AMERICAN HORROR PROJECT VOLUME I – The Yankee Grindhouse Review

Arrow-Blu

I’ve been trying to promote the Hell out of the American Horror Project. I see this as Arrow Video’s true in road into the US market, and quite frankly I welcome their presence as a collector and as a genre fan. This is a company that puts out solid releases, spares no expense, gets the extras, gives me all the artwork I could want and always seems to wow me with their newly commissioned artwork no matter how much I love the original artwork. They work with the big names in the Horror industry to provide additional content and insight to create smarter Horror fans. Smarter Horror fans expand their horizons, buy more Horror media, make better Horror writers even on an amateur level and build a great community. That’s enough of me spouting off my love for Arrow. That could go on for the forseeable future.

What I love specifically about the American Horror Project is that it focuses in on movies that absolutely need to be preserved, filmed in the United States and may have only received subpar releases on VHS or DVD in the past. It seems so much time is spent focused on Italian Horror or Spanish Horror or Asian Horror or even particular subgenres like Giallo or Slasher that we forget to focus on good ol’ Merica as a subset. Now some of the biggest names in the industry were born and raised here and much of what we have been force fed is Hollywood Horror either from Made for TV movies or through the big box production studios. We need that stuff. Those are the building blocks, but we need the glue or sinew or cement or whatever metaphorical combining substance you want to use. The little guys make innovative Horror and drive the genre forward and have been doing so since the beginning of the genre. Folks with cameras making movies, scaring audiences, shocking people and creating terrifying art. This series will focus on the cult greats you haven’t heard of or that deserve reexamination.

arrowahp1I also think it’s important that we get this retrospective from outside the United States. We spend so much time analyzing the films from filmmakers abroad that we seldom allow our own films to be the focus as a whole. Stephen Thrower provided the introduction to each of the films in this first volume, and he is the defining voice in grindhouse cinema that originated in the seedy underbelly of America. His words are like brain food. Eat them up. This is why Arrow makes the perfect vehicle for this and future volumes. The outside eye looking in and providing us with a great big mirror with which to examine everything from pimple to perfectly drawn eyebrow.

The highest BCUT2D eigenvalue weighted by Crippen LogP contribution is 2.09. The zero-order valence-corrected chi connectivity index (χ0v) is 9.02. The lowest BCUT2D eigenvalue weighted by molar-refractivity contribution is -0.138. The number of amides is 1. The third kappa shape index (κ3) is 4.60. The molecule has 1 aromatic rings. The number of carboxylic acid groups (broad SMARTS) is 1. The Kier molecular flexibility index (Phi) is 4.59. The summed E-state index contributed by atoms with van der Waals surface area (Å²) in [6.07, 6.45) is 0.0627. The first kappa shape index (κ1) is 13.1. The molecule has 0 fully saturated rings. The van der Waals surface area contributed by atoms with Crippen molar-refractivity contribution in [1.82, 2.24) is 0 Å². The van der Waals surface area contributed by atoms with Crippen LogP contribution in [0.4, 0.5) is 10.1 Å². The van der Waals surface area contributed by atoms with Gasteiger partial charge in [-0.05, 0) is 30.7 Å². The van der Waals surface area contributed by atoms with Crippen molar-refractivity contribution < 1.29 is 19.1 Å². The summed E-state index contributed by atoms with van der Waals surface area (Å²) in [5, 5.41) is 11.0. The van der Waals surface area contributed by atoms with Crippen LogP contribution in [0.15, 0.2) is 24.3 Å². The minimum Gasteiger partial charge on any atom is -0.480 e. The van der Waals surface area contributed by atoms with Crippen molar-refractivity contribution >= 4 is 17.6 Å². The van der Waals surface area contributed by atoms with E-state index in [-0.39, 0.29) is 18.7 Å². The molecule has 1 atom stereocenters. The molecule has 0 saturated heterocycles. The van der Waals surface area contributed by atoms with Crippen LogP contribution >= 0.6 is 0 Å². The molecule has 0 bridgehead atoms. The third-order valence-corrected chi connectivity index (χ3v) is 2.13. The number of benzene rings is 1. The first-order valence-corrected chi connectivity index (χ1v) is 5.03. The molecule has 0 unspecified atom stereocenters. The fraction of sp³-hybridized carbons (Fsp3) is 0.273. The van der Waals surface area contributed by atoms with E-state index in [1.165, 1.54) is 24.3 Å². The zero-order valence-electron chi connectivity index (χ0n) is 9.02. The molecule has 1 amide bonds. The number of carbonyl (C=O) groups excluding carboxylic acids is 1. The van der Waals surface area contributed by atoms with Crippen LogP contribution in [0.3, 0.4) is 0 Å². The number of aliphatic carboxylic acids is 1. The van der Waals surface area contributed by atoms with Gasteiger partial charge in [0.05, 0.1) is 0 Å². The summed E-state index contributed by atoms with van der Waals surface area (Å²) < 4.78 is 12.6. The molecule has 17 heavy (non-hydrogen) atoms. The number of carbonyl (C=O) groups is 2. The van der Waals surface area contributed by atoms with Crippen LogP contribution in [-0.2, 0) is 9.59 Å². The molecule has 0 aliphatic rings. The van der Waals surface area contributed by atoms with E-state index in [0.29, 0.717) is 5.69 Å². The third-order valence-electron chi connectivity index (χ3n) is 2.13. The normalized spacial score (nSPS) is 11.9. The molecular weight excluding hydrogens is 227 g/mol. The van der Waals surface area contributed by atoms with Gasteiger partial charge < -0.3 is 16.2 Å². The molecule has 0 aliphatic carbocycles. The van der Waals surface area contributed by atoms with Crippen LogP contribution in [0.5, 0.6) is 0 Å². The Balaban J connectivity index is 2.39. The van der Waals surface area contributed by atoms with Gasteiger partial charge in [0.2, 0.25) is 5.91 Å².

Volume I is in our midst. Let’s dig in to each movie and the set as a whole.

THE WITCH WHO CAME FROM THE SEA

This is a favorite of mine having already owned the bleak DVD, and also having had the pleasure to enjoy it on VHS and 35mm. I didn’t love The Witch Who Came From the Sea on my first viewing. I was examining this movie as part of a larger project during a discovery of the Video Nasties. Curious that the AHP focuses in on a movie that helped to create such controversy in the UK, the homeland of Arrow Video. What struck me upon my first watch was that it really didn’t deserve the censors mean spirited axe. This was a movie that focused on a disturbed woman who killed based on some strange goings on in her childhood. Her mind seemed to create an alternate persona to handle this trauma and in turn, a killing machine. My understanding of the Video Recording Act of 1984 is that any time you see blood and nudity in the same scene, you’re getting some kind of ban.

Though the violence in The Witch Who Came From the Sea isn’t exactly overboard there is plenty of it with that bright red, Crayola blood. It seems to always come in conjunction with debauched sexual moments further stimulating the viewer and creating some rather uncomfortable moments. Even in its lack of gratuity it has the power to disturb, and that’s what I came to love about it upon my subsequent viewing especially with a large crowd of unsuspecting theater goers.